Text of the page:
Ruth Vernon Manning was the youngest of three daughters of John Manning, an English Unitarian minister. She was born in Swansea, Wales, but, when she was three, her family moved to Cheshire, England. As a child, she had a great interest in reading books on many topics. She and her two sisters wrote and acted in their own plays. She described her childhood as "extraordinarily happy ... with kind and understanding parents and any amount of freedom."
According to an autobiographical story she tells in the foreword to Scottish Folk Tales, she spent her summers in a farmhouse in the Scottish Highlands named "Shian", which according to Manning-Sanders means the place where fairies live; there old Granny Stewart loved to tell stories and Manning-Sanders loved to listen to them.
Manning-Sanders studied English literature and Shakespearean studies at Manchester University. She married English artist George Sanders in 1911 (they changed their names to Manning-Sanders) and spent much of her early married life touring Britain with a horse-drawn caravan and working in the circus, a topic she wrote about extensively. Eventually, the family moved into a cottage in the fishing hamlet of Land's End, Cornwall. She and her husband had two children together, one of whom, Joan Floyd (17 May 1913, to 9 May 2002), found some fame as a teenage artist in the 1920s, while under her maiden name of Joan Manning-Sanders.
After the Second World War and the accidental death of her husband in 1952, Manning-Sanders published dozens of fairy-tale anthologies, mostly during the 1960s and 1970s.
In the foreword to her 1971 fairy-tale anthology, A Choice of Magic, Manning-Sanders writes:
There can be no new fairy tales. They are records of the time when the world was very young; and never, in these latter days, can they, or anything like them, be told again. Should you try to invent a new fairy tale you will not succeed: the tale rings false, the magic is spurious. For the true world of magic is ringed round with high, high walls that cannot be broken down. There is but one little door in the high walls which surround that world – the little door of "once upon a time and never again." And so it must suffice that we can enter through that little door into the fairy world and take our choice of all its magic.
In the forewords to some fairy-tale compilations, Manning-Sanders discusses the origins of the tales she is retelling. The stories in A Book of Dragons hail from Greece, China, Japan, Macedonia, Ireland, Romania and Germany, among other places. Manning-Sanders goes out of her way to state that "not all dragons want to gobble up princesses." She thus includes tales of kind and proud dragons, along with the savage ones.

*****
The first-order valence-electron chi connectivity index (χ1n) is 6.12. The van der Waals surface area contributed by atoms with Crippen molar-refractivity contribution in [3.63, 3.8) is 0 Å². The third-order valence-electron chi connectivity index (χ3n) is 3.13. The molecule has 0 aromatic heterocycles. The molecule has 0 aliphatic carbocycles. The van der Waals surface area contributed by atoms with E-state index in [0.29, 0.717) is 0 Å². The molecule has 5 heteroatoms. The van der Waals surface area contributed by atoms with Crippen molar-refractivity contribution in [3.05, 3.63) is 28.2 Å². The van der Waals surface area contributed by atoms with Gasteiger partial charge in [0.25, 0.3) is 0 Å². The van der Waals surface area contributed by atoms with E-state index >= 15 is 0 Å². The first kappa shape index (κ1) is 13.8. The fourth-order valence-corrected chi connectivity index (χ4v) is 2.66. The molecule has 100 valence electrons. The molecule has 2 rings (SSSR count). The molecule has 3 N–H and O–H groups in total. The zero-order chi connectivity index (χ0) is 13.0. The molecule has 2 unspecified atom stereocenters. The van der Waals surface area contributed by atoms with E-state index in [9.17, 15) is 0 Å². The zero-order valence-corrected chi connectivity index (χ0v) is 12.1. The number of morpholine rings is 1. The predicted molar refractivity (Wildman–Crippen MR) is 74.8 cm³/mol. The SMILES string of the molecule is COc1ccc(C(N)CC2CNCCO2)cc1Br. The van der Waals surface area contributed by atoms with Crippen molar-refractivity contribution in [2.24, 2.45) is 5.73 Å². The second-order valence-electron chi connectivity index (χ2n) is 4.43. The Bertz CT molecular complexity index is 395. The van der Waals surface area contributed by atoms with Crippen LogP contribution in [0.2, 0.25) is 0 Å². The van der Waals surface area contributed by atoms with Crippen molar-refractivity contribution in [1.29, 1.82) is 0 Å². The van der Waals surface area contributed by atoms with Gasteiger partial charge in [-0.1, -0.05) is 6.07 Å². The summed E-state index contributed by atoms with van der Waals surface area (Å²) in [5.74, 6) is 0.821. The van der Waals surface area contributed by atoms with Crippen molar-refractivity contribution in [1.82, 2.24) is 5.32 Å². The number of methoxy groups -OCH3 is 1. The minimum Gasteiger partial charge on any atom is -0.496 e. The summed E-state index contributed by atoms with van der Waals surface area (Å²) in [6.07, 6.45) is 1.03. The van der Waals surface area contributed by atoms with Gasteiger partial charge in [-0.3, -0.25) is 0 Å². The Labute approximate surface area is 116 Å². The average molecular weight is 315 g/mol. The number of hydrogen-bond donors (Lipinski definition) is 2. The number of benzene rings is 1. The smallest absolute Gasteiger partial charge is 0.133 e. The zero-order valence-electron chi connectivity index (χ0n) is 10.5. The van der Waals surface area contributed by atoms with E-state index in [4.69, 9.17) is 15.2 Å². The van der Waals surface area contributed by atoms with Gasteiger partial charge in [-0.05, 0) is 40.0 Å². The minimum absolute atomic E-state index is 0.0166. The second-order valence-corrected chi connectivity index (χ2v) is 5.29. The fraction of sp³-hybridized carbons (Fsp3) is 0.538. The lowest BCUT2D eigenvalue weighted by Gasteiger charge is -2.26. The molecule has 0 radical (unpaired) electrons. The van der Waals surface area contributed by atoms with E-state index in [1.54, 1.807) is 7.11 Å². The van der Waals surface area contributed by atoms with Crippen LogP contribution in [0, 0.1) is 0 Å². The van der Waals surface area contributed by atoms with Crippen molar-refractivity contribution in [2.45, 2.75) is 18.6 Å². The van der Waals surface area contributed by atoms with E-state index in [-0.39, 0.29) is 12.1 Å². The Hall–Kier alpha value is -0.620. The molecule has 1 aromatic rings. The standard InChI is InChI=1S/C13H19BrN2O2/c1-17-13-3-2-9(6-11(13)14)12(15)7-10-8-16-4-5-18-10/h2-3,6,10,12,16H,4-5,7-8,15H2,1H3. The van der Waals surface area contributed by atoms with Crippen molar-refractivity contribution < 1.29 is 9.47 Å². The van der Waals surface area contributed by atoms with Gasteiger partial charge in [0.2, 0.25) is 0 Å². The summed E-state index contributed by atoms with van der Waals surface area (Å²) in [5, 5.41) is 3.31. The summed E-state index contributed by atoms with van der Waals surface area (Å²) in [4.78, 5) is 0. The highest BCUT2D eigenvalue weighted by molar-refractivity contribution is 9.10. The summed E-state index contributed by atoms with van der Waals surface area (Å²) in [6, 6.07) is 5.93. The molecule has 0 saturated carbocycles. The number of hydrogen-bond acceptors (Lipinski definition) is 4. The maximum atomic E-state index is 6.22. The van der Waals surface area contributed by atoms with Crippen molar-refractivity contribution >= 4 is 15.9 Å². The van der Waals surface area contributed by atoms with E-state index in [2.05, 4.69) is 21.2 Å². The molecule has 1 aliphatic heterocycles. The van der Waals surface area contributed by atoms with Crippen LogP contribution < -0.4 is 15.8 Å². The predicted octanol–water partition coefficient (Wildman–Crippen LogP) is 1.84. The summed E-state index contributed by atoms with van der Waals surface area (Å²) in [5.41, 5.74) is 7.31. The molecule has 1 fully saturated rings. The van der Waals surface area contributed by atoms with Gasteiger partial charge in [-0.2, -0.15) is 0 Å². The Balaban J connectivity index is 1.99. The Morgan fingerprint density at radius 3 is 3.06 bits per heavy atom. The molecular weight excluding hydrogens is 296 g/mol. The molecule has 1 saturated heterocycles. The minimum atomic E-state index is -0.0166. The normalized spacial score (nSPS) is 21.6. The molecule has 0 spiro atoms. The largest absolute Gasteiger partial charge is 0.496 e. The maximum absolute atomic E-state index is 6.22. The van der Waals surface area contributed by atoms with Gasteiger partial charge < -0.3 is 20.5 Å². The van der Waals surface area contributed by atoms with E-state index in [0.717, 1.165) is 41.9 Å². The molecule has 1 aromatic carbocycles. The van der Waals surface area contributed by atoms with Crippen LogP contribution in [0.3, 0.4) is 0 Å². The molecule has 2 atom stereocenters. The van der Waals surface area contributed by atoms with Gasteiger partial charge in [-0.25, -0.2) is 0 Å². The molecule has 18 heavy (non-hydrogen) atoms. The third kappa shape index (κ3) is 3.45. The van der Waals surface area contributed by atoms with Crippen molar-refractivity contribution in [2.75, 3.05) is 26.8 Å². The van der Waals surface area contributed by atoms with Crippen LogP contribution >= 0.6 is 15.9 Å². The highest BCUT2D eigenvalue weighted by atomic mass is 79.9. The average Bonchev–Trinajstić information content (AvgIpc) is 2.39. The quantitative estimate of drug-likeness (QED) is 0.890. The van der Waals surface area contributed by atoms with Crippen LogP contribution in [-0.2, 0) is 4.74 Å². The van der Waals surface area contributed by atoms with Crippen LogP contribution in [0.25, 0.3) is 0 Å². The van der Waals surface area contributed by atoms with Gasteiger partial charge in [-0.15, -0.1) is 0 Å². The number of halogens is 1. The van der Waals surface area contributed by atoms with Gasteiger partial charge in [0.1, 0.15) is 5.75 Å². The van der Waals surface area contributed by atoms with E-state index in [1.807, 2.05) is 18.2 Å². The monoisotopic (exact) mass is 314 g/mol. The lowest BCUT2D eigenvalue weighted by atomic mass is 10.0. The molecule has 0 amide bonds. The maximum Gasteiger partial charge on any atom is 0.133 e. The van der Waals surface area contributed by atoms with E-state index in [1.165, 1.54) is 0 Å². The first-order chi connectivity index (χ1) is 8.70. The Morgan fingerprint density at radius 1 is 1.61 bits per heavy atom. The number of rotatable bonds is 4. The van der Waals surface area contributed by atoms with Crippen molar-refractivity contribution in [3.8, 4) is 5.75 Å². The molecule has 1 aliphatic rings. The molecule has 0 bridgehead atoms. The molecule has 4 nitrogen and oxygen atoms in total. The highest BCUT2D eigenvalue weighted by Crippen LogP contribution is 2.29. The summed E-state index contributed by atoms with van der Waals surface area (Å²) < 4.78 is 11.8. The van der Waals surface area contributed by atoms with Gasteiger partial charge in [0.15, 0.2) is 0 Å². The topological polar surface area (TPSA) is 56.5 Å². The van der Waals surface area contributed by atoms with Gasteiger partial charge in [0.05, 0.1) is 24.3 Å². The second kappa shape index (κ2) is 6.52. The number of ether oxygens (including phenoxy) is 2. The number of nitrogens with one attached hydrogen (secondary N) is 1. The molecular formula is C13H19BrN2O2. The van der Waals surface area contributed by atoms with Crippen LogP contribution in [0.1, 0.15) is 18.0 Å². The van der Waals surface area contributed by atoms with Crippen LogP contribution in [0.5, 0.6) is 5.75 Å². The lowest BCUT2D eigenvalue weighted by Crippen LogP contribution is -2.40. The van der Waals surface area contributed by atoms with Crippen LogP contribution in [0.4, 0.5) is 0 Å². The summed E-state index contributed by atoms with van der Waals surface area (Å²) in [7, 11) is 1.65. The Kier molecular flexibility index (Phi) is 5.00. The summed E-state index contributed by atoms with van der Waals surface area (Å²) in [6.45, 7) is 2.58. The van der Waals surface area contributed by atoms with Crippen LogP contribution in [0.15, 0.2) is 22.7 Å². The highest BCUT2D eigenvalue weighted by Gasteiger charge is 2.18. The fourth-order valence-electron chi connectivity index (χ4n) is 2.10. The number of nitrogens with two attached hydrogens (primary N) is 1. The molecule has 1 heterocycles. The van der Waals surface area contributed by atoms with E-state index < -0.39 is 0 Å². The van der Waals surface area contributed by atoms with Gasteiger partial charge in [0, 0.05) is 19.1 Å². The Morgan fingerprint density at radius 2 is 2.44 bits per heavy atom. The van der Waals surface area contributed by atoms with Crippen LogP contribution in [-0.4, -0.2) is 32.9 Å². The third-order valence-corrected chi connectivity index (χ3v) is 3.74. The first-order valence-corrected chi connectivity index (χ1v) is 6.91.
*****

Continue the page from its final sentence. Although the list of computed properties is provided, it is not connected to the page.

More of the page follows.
Some insight into how Manning-Sanders believes fairy tales should usually end can be gleaned from a passage in her foreword to A Book of Witches:
Now in all these stories, as in fairy tales about witches in general, you may be sure of one thing: however terrible the witches may seem – and whatever power they may have to lay spells on people and to work mischief – they are always defeated. ... Because it is the absolute and very comforting rule of the fairy tale that the good and brave shall be rewarded, and that bad people shall come to a bad end.
Along those same lines, Manning-Sanders notes in the foreword to A Book of Princes and Princesses:
And so you will find, as you read these stories, that they all have one thing in common. Though they come from many different countries, and were told long, long ago by simple people separated that they may not even have known of each other's existence, yet the stories these people told are all alike in this: they every one have a happy ending.
While many of the tales Manning-Sanders relates in her various fairy-tale anthologies are not commonly known, she also includes stories about some famous literary and cultural characters, such as Baba Yaga, Jack the Giant-Killer, Anansi, Snow White, Hansel and Gretel, Robin Hood and Aladdin. The dust jacket for A Book of Giants describes her writing style: "Mrs. Manning-Sanders tells the stories with wit and good humor. There is not a word wasted."
Manning Sanders died in 1988 in Penzance, England.
In the February 1989 issue of The Junior Bookshelf, Marcus Crouch wrote, "For many long-lived writers, death is followed by eclipse. I hope that publishers will continue to re-release Manning-Sanders's priceless treasury of folk-tales. We would all be the poorer for their loss."